But I am thankful that there is an in break of a new kingdom and the desires it brings are beautiful and satisfying. And I saw these desire in the text quoted above. Here was the Apostle Paul in the midst of an unpleasurable circumstance. Imprisoned for the sake of the gospel, he was living in a place where the old religion of “me” would cringe to be. But because of a new king, a new One to worship Paul’s desires reflect a heavenly existence.
First Paul is enthralled by the advance of the gospel by His circumstances. There was no worship of himself, all he saw was the fame of his new King spreading, and it pleased him! So much that he was glad to remain in this situation as long as the fame of King Jesus grew.
And then second, Paul’s heart was now for other people. Why? Because the one he now worshiped displayed His unparalleled mercy to people. God is involved with the salvation of particular persons. And So Paul’s concern is to see people mature in Christ. Even though His selfishness screams injustice at his circumstance, his heart jumps at the sight of people becoming bold of the Savor.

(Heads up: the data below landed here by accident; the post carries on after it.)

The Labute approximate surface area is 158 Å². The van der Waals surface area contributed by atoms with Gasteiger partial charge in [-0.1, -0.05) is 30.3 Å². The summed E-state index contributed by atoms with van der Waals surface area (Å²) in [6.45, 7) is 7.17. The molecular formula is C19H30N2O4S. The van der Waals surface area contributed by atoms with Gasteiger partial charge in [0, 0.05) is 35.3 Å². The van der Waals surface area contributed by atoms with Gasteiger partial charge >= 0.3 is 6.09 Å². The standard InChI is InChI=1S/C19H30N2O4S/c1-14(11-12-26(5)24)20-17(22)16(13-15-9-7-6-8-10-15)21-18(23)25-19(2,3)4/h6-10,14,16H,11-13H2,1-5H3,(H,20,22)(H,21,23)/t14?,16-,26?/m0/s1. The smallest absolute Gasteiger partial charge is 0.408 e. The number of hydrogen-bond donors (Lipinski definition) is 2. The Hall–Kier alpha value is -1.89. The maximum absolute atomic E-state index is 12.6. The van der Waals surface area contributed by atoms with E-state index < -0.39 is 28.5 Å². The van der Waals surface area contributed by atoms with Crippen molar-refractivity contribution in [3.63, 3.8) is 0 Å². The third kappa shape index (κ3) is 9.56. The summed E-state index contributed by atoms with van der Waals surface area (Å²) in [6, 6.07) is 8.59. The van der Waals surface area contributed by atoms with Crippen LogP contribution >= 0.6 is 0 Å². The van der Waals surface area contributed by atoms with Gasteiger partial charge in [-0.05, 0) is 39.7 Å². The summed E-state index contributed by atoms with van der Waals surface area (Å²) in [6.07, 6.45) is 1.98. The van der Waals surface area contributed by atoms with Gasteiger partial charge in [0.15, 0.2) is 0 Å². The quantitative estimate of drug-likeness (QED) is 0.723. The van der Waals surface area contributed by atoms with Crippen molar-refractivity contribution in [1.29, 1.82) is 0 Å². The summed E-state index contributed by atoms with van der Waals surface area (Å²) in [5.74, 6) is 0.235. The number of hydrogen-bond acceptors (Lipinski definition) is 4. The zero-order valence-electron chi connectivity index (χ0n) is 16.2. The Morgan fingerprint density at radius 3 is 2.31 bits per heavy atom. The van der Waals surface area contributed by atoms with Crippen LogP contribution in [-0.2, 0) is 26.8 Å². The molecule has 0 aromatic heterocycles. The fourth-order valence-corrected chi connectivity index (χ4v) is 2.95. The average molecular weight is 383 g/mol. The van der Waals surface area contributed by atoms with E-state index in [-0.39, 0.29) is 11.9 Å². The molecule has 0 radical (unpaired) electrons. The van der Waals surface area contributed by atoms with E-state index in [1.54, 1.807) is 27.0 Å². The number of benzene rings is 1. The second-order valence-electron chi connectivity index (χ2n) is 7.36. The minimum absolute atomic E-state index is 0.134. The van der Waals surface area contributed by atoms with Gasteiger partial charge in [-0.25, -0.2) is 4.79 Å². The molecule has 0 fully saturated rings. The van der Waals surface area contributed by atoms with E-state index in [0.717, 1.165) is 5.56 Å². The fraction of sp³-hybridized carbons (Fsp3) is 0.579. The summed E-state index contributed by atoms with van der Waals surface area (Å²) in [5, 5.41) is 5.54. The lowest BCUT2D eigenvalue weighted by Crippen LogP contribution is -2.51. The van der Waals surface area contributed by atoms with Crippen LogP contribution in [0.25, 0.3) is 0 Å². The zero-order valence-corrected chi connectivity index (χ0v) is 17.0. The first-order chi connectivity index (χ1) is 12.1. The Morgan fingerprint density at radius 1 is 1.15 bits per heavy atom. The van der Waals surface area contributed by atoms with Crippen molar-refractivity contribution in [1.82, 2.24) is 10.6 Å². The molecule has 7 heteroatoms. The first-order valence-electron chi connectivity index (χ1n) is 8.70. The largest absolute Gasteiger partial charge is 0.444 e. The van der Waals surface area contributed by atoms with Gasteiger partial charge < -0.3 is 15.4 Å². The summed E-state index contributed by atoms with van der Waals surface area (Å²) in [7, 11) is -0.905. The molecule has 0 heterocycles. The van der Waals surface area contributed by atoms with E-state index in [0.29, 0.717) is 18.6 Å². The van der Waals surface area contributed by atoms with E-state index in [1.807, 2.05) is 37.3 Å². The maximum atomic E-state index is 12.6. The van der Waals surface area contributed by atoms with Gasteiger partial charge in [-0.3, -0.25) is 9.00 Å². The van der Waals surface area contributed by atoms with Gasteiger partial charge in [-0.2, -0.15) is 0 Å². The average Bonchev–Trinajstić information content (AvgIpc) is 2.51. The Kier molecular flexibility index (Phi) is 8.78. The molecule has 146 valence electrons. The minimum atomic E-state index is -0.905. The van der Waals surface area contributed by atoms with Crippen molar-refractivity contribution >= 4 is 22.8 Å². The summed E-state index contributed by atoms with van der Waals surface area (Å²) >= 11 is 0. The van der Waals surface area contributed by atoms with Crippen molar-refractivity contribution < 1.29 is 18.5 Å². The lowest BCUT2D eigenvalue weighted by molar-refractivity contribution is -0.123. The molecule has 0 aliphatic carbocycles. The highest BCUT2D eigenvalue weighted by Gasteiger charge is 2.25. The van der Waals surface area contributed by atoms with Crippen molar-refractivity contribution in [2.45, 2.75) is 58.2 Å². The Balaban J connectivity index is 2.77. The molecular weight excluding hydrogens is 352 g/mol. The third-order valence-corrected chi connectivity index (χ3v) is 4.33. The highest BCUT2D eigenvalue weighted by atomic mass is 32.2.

Oh, may I be like Paul who hates his old religious ways and joyfully worship my new King and so be conformed to His ways. So that, in whatever circumstance I am placed, my desires would reflect His desires to see His named glorified in the salvation of sinners and my heart satisfied in such glorification.